Apparently, hedge funds aren't doing so well this year. From this CNBC article on hedge fund performance:
They are supposed to be the smart money—the best of the best....
The article later adds...
Hedge funds as a group are badly underperforming this year, which could lead to a series of redemptions, closings and rethinking of the lofty fee structures the managers of these alternative vehicles enjoy.
Many know the magic of compound returns, but fewer seem to fully appreciate what John Bogle calls "the tyranny of compounding costs". In the aggregate fees, commissions, and other "frictional" costs can only subtract, too often substantially over the long haul, from total returns. There's no way around it.
Little or, well, nothing of real use is created and the costs aren't exactly immaterial.
An individual investor or professional manager may be outperform but the industry as a whole, after frictional costs are subtracted, can't be anything but a net drag on returns. Productive assets will produce a certain amount of value over time with or without some money manager acting as the middle man. So the fees charged by professional investment management simply subtract (and certainly cannot add). I know some may challenge this premise but, at a minimum, lots of talent wakes up every day engaged in activities that seem mostly non-productive or of little utility.
There are those that rationalize the benefits of all these frictional costs (improved capital allocation being one of them) but I'm mostly skeptical of the arguments that I've heard.
(My mind remains open to the possibility that there are other benefits I do not fully appreciate.)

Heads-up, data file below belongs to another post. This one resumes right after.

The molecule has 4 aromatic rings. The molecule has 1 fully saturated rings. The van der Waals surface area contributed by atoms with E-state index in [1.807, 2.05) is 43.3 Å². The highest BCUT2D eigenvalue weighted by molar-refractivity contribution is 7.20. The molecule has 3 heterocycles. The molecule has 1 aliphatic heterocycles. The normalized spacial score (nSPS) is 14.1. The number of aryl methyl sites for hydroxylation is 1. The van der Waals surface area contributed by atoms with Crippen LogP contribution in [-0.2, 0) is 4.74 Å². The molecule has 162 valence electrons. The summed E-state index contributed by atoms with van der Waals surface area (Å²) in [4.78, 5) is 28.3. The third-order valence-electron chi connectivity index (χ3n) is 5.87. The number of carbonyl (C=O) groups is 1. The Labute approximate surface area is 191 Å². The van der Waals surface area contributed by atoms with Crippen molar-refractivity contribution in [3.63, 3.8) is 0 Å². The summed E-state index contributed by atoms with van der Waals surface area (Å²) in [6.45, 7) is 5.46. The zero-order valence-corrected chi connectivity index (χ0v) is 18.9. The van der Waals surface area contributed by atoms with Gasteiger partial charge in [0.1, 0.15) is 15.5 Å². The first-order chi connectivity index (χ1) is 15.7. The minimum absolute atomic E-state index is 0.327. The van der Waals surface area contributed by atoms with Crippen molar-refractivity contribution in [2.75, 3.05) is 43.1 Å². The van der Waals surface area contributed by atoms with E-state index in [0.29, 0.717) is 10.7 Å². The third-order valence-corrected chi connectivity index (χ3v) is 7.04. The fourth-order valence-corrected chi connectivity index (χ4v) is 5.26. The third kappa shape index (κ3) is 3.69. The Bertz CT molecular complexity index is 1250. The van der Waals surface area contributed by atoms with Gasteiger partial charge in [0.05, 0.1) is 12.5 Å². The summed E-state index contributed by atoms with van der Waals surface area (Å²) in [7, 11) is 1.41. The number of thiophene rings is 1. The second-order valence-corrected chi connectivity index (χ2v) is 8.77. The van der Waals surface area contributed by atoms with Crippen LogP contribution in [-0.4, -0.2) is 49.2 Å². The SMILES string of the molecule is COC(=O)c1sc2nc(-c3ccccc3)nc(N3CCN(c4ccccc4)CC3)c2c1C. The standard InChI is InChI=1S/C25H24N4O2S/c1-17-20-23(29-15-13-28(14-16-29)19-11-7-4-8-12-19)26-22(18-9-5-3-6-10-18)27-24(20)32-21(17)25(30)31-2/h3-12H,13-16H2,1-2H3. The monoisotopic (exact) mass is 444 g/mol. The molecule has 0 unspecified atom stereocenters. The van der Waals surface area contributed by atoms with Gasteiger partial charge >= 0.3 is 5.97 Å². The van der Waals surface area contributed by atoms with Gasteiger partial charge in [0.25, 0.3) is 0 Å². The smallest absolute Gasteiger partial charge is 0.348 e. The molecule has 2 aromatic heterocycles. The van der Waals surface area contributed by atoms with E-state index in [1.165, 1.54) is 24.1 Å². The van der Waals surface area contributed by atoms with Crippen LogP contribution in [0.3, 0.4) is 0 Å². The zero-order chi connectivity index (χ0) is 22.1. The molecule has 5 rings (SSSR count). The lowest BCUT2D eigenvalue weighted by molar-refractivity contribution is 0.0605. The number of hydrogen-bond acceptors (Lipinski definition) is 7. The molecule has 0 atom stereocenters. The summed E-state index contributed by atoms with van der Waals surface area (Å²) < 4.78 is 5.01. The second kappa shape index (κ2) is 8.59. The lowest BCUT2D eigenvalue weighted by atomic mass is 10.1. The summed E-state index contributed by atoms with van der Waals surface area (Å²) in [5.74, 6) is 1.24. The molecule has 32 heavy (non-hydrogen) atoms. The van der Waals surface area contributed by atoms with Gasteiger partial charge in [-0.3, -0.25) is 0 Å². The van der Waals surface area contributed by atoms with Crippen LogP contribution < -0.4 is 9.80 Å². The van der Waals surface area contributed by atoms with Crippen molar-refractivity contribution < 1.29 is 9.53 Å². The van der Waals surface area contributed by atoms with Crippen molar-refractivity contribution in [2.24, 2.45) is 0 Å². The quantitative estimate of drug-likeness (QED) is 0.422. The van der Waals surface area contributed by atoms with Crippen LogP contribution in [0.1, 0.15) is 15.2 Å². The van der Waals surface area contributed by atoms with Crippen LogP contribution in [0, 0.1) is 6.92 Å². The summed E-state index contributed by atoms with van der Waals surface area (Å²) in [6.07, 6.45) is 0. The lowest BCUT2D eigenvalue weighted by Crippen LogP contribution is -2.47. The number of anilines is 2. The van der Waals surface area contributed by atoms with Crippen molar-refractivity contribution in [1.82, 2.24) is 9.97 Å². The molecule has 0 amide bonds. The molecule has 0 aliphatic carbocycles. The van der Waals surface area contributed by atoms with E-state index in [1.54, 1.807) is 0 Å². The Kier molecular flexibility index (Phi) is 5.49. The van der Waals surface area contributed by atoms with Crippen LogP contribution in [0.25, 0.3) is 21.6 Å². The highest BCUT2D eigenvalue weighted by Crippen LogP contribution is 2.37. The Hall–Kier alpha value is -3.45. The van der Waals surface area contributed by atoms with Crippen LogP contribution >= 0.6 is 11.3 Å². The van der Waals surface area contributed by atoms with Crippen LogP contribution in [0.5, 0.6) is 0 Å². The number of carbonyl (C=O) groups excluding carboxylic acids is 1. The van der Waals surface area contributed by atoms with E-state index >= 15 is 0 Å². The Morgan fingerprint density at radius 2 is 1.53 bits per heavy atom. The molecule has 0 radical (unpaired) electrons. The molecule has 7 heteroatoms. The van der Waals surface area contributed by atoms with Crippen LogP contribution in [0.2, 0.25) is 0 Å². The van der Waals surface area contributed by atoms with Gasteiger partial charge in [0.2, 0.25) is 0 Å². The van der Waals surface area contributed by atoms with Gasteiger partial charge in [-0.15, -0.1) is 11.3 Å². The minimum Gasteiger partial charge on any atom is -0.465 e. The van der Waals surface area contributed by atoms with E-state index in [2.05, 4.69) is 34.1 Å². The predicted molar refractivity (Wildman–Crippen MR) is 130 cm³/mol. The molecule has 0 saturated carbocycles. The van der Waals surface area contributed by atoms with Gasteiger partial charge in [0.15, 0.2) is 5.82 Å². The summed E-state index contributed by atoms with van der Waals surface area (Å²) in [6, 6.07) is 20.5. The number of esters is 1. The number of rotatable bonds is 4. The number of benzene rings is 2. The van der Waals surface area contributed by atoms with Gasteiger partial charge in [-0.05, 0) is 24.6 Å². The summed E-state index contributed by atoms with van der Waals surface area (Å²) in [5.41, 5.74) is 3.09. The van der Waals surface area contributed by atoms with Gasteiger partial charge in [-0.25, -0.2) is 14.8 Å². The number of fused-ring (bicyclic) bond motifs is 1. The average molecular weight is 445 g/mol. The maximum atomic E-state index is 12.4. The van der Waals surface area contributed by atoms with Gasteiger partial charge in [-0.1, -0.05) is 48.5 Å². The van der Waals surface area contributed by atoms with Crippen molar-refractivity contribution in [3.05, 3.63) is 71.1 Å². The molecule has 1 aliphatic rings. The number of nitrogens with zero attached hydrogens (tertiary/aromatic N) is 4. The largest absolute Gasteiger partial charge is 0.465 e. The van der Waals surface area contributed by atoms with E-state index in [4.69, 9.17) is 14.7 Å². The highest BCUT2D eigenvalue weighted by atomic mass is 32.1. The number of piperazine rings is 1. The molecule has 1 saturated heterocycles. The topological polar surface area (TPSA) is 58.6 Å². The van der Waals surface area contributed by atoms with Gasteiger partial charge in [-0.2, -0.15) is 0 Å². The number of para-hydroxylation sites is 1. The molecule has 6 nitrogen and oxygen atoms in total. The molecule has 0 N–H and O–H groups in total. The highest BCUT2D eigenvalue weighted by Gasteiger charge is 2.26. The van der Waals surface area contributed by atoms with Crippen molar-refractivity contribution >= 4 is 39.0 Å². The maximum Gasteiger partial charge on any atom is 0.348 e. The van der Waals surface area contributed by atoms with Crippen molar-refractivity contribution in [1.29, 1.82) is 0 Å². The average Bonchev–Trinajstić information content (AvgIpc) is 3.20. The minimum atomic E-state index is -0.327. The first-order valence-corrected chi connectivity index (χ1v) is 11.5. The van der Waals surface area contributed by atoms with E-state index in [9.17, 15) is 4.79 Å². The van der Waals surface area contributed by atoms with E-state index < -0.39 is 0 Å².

I do think that investment professionals who stay with their investments for a long time and try to engage constructively in corporate governance issues can add some real value.
Higher quality management, better business strategies, improved capital and resource allocation among things can be the result.
Otherwise, these costs meaningfully subtracts from the long-term returns for investors overall. The fees paid may benefit an individual investor who happens to be investing with someone, through luck or skill (or maybe a little of both), produces above average results. So, for that individual investor, it works at a micro-level. The best professionals can outperform by enough on a consistent basis to even justify their fees. I'm not arguing otherwise. This doesn't alter the arithmetic reality that all the salaries, fees, bonuses paid to money managers subtracts from returns of investors as a whole.
"If we [the investment industry] raise our fees from 0.5 percent to 1 percent, we actually raid the balance sheet. We take 0.5 per cent from what would have been savings and investment and turn it into income and GDP. In other words, you're taking money that would have become capital and chewing it up as bankers' bonuses." - Jeremy Grantham
Jeremy Grantham: 'We Add Nothing But Costs'
So it's the conversion of capital to income. Think of the compensation that's paid to investment management professionals (sometimes what seems an endless parade of these professional managers appear on business news each day). Some (maybe even many) are very capable and work very hard for their clients no doubt, but there's no getting around that their rather substantial compensation is literally savings and investment being converted to income.
It's simple arithmetic. Allow the "tyranny of compounding costs" to play out for many years and we're talking some real money when it is all said and done.
These flaws are costly even if all the costs aren't necessarily measurable. To improve the system overall, reducing frictional costs and increasing the average holding period ought to be among the top priorities. Of course, if and when that might happen isn't knowable. So, until then, the individual investor can still choose to not participate in the folly (even if society still bears the costs, unfortunately).
More in a follow up post.
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